My Three Favorite Assessment Questions

One of the things that separates average clinicians from great ones is how quickly they complete assessments.  I have been fortunate to have worked with a few great ones, and was always amazed at how much information they would obtain from patients after asking only a few questions.  Now I teach students to pretend each assessment question will be the last one they get to ask before their patient becomes unconscious.  This forces them to think about what information is most important about a particular complaint.

Here are three of my favorite questions, and I use some form of them on almost every patient:

1. When did this start? 

After introducing myself and asking what’s wrong, this is almost always my second question. It sets the pace for the rest of the call, and is an indicator of how much time we have to formulate a treatment plan.  If a patient’s breathing difficulty came on right before they called, and they are unable speak more than a few words at a time, we know they are sick need to act quickly.  If their complaint as gradually gotten worse over a longer period of time, we usually have some time to get more information before intervening.  This does not mean that they are not sick, only that we have time to probe deeper to find out how sick they might be.

2. Has this happened before?  

I usually ask some form of this question third, and usually the answer is yes.  Then I ask if they went to the hospital or saw their doctor the last time this happened.  When they have, we can usually get a good idea about what is wrong with them.  I also pay close attention to what the patient thinks is wrong, since they know their bodies much better than we ever will.  Another word of caution, though, doctors do get it wrong sometimes.  One patient told me that she was diagnosed with bronchitis the last time she passed out, and was in V-tach when I put her on the monitor. You can usually trust a past diagnosis being right, but you must always verify with your own assessment.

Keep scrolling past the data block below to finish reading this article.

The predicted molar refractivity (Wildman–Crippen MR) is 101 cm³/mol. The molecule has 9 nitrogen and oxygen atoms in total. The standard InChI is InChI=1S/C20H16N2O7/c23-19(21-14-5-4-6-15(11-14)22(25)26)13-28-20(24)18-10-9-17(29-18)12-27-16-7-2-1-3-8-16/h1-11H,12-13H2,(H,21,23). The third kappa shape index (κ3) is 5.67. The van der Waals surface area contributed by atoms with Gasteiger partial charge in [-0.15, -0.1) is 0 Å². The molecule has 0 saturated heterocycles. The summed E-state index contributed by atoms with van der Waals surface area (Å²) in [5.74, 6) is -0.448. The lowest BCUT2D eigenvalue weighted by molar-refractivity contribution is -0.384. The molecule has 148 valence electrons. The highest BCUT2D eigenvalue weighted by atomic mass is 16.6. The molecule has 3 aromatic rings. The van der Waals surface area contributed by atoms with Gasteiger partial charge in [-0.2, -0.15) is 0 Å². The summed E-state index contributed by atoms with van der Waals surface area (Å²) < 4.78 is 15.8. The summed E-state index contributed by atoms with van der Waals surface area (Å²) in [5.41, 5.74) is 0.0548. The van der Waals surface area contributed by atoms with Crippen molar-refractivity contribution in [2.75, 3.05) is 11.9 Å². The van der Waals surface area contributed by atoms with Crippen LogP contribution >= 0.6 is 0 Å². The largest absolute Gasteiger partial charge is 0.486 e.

Do you have pain anywhere?

This one is my favorite.  It was used a lot by one of my paramedic partners when I was a new EMT, and remember how effective it was the first time I heard him ask it.  When given the choice of answering yes-or-no to assessment questions, many patients automatically answer “yes” to everything.  I have found this open-ended question is particularly useful at narrowing complaints down into one body system.  If they have pain “all over,” I ask where it is the worst and where it started.  If any complaint sounds like it may be a heart problem, but the patient denies or does not mention chest pain, I follow up by asking if anything in their chest feels unusual.   I hate hearing patients say  “now that you mention it…” in triage.  That question has prevented that from happening more than a few times.

Assessment skills are used on every patient, and just as important as any practical skill we perform.  What are your favorite questions?


  1. Gregg The BLS Guy says:

    Great post. I’m going to use this tomorrow at work and see how it goes.

  2. I have used those questions for years and find them to be very effective. The first two are generally in my initial questionning/assessment. The third one tends to vary when it gets asked depending on the patient and/or situation.

    I really like the teaching tool (ask each question as if it’s your last) and, I hope you don’t mind, but I would like to use it with my students.

  3. “How does your chest feel?” is how I handle the chest. “Is anything else bothering you?” is a good catch-all too. And I agree that relating symptoms to previous experiences helps a lot; if it’s totally new that’s helpful, but if it’s similar to a previous episode that’s also helpful, because you can ask what the diagnosis was then, whether this is worse or better, etc. Even a very unimpressive presentation is alarming to me if it’s “just like the last time I had a heart attack.” Like you said, people are the experts about their own bodies.

    I also like to ask, particularly for patients who insist everything’s been well recently, when the last time they visited the hospital was. Usually it wasn’t very long ago, then you can ask why, and that gives a good insight into their recent status. This segues well — you can ask where they usually go/want to go when it comes to transport decisions, then ask when they were last there, etc.

  4. “what did the last paramedic do?” I kid, and Im currently only a student. But I do a pt transfer job for income and we do some what of an assessment for the job. I cant agree more with let them tell you whats going on in their body. Some people can be very descriptive and narrow it right down for you.

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